Assuming you’ve gone ahead and made some collages in your free time, another thing you can do with them, of course, is put them into slideshows. I also use collage a lot in my Passage Express projects to break up the tedium of the text. It’s an easy way to interject some color and keep my viewers awake. Our ancestors did not actually live in an endless atmosphere of black, white and sepia.
Every Christmas I get at least one form-letter. If you do this sort of thing, or want to, how about a form-letter in the form of a slideshow instead? Many of us have digital cameras now, and it would be something different to go back through your collection and put together the year’s events as a picture show. Pick out the best in any month. Or gather together pictures for specific events.
You can hand-make divider pictures to indicate the months of the year, or slides that introduce particular events. Just start with a blank file in a graphics program. Even using Paint, Microsoft’s own, it’s possible to come up with something. Your family will be impressed no matter what. If you’ve never even seen Paint, it’s under Accessories in XP.
You can also add text to a photo or hand-made creation for added explanation, using something like the Draw Board demonstrated in the post on Photo Collage. Or you can interject pages with nothing but text. If you have not wasted a considerable amount of your life playing around in graphics programs you are missing half the fun of owning a computer.
Since the 3.3 version of FastStone Viewer it includes an option for saving slideshows as .exe files. (FastStone does not do automatic updates, so check back every month or so for what’s new.) If you’re in a hurry to make a gift, slide-shows are a no-brainer. You can throw one together here in a few minutes, with a choice of 156 transition effects. It’s not fancy enough to individualize each transition, as you can do in the larger programs, although you can pick ‘random’ if you like, or a selection of a few that it will use at random.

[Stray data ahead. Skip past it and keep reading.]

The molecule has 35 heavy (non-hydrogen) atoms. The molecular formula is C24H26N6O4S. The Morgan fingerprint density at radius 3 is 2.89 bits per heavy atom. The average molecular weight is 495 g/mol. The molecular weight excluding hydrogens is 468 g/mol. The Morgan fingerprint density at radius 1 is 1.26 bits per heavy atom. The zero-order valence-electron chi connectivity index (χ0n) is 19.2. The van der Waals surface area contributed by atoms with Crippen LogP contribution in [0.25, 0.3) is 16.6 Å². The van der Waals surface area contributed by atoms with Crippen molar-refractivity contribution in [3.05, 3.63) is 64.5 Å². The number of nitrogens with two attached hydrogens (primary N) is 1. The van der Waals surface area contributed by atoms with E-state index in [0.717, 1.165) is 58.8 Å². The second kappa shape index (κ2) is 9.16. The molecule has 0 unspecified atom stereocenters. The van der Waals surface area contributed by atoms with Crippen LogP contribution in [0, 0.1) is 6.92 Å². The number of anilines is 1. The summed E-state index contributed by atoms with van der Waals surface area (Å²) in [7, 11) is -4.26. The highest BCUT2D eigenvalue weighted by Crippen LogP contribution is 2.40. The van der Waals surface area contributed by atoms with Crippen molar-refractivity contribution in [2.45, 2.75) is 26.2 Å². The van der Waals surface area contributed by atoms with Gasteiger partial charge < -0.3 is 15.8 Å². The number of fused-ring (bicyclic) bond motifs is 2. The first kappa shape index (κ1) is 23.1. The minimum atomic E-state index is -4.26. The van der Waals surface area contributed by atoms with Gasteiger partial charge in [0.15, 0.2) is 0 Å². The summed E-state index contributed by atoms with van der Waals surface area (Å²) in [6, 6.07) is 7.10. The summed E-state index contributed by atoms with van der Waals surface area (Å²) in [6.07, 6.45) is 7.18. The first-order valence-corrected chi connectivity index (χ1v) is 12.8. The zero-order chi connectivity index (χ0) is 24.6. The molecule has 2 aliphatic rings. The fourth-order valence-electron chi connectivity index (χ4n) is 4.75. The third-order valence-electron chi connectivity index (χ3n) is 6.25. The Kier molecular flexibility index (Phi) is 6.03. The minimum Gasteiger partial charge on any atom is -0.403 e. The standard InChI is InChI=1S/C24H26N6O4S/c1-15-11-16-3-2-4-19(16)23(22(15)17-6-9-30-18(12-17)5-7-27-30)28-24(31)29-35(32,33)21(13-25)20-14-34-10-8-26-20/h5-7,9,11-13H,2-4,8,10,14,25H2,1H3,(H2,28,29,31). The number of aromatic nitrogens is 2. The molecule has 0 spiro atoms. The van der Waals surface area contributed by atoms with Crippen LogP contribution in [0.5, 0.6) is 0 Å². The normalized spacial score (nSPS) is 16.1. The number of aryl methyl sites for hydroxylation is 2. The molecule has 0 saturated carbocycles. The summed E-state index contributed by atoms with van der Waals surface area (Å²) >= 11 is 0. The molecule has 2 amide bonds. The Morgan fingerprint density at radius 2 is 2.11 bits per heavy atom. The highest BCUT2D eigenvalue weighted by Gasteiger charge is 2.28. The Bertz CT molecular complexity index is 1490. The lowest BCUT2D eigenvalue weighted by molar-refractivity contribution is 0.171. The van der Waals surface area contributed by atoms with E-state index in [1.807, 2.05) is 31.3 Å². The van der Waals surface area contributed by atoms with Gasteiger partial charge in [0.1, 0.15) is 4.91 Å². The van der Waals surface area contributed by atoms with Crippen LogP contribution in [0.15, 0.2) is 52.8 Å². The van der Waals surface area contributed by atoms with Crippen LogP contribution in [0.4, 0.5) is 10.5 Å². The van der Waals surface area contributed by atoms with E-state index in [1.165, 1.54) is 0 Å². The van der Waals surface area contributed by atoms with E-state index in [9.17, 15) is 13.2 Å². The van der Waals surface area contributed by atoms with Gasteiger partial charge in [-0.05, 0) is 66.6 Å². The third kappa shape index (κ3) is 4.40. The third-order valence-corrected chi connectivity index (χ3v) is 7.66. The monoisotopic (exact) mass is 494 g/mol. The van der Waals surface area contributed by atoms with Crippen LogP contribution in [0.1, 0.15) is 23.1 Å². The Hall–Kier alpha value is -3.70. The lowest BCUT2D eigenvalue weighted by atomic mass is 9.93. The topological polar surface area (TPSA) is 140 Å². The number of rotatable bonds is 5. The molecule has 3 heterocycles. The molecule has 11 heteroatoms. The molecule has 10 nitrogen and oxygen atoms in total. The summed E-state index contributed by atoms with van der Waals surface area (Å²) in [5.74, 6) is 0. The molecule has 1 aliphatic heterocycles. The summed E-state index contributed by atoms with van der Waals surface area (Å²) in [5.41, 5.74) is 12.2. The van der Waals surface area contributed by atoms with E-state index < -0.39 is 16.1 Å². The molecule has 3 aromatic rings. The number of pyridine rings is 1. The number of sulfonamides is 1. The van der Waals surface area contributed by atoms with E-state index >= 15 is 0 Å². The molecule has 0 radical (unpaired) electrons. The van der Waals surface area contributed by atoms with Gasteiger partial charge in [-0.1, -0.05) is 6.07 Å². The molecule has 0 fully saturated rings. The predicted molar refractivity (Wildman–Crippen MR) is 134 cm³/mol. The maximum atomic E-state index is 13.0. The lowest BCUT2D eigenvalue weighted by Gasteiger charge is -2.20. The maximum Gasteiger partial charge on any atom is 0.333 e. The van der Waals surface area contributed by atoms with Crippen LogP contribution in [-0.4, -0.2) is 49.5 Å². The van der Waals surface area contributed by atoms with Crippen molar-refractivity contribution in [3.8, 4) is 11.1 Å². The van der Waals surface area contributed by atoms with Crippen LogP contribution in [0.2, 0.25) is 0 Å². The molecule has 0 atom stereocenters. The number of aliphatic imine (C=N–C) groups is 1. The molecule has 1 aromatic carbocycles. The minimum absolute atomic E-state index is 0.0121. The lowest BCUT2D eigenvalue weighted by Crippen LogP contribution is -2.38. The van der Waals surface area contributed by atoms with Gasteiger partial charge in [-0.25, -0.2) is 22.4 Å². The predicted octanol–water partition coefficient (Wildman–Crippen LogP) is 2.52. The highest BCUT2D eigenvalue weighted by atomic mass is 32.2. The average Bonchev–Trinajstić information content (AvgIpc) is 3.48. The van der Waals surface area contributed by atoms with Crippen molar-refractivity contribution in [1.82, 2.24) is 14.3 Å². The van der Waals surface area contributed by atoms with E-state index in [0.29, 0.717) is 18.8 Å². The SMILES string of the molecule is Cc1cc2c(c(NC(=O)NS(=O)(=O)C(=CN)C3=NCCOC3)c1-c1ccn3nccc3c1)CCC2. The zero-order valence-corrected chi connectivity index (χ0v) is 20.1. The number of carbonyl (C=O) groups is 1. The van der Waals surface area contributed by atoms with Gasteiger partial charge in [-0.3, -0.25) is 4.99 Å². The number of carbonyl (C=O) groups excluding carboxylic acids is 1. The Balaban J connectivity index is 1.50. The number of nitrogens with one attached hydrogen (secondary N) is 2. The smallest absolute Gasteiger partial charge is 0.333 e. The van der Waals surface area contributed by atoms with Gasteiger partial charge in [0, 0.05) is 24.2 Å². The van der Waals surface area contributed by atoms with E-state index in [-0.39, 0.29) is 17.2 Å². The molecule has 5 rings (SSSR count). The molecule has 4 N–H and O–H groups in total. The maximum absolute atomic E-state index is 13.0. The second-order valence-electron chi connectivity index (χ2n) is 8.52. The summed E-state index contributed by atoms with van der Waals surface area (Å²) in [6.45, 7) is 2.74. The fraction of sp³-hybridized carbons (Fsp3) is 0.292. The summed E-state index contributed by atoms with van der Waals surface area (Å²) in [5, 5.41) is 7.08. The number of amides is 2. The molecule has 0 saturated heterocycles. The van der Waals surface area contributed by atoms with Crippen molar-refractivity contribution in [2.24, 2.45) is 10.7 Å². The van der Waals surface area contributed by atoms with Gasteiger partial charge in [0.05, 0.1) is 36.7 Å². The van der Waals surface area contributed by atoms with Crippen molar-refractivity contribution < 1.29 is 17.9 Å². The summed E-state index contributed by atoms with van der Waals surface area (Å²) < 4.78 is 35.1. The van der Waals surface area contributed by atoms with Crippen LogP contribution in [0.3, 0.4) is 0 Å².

The text area is a little different. You can choose to add information from a list of specified fields, but I couldn’t make it add the original text that I wanted. Instead text can be added to “JPEG Comment” (on the main viewing screen through the menu on the right side. Double-clicking on any thumbnail will open that screen.) If you’ve already done this in other programs, being asked to do it again is um … tiring … but that’s where having no industry standard leaves us. So far, FastStone Viewer does not handle IPTC info but I’m still hoping.
Once you’ve added Comments to your chosen batch of pictures, you can pick the “JPEG comment” field to show for each or any of the slides. Don’t let the ($C2) throw you off. That simply tells the software what field(s) of information it should add to your slide. ($C2) stands for ‘File Name without extension.’ The JPEG Comment field is ($I). You don’t have to memorize anything. Just click on the one(s) you want. Or none.
If this seems too difficult, you always have the choice of adding text to your pictures before you start making the slide-show. Or skip the text and add music instead.
One note on .exe files. I don’t use Outlook Express but once in awhile I get reminded by someone else that it interprets all .exe’s as viruses. Unless you un-tick the box under Tools/Options/Security that says “Do not allow attachments to be saved or opened that could potentially be a virus.” If you have an anti-virus program with an email scanner that should be enough. That, and using your common sense.
If your recipient is afraid to un-tick the box and their mailbox will not let the slide-show file through, try putting it into a .zip folder first. (That’s described at my post about YouSendIt .) You might as well get a handle on this before it’s Christmas Day and your relatives are not receiving your digital gifts.
Of course your recipients will need a zip program. Surprisingly, not everyone has one. WinZip to zip is what Campbell’s is to soup. Or 7-zip. My all-time favorite is a Konfabulator (now called Yahoo! Widgets) widget called Zipper. Just a box with a short length of zipper. Everything you could want in zip software, including password-protection. I made a Zipper movie for my entertainment, and yours. It has a soundtrack, so be warned, turn your sound down if it’s up high.
There’s thousands of widgets to choose from. You can even get one to keep track of how many minutes you’ve been alive. That’ll get on your nerves I can tell you.
I don’t go crazy on these things. I just have my favorite few. Including an analog clock with a second-hand. I like to take my pulse every 50 or so census records and make sure I haven’t passed away. There’s also instructions for how to make widgets, so if anyone techie-bent thinks of one that would be useful to genealogists, jump right in there and let the rest of us know.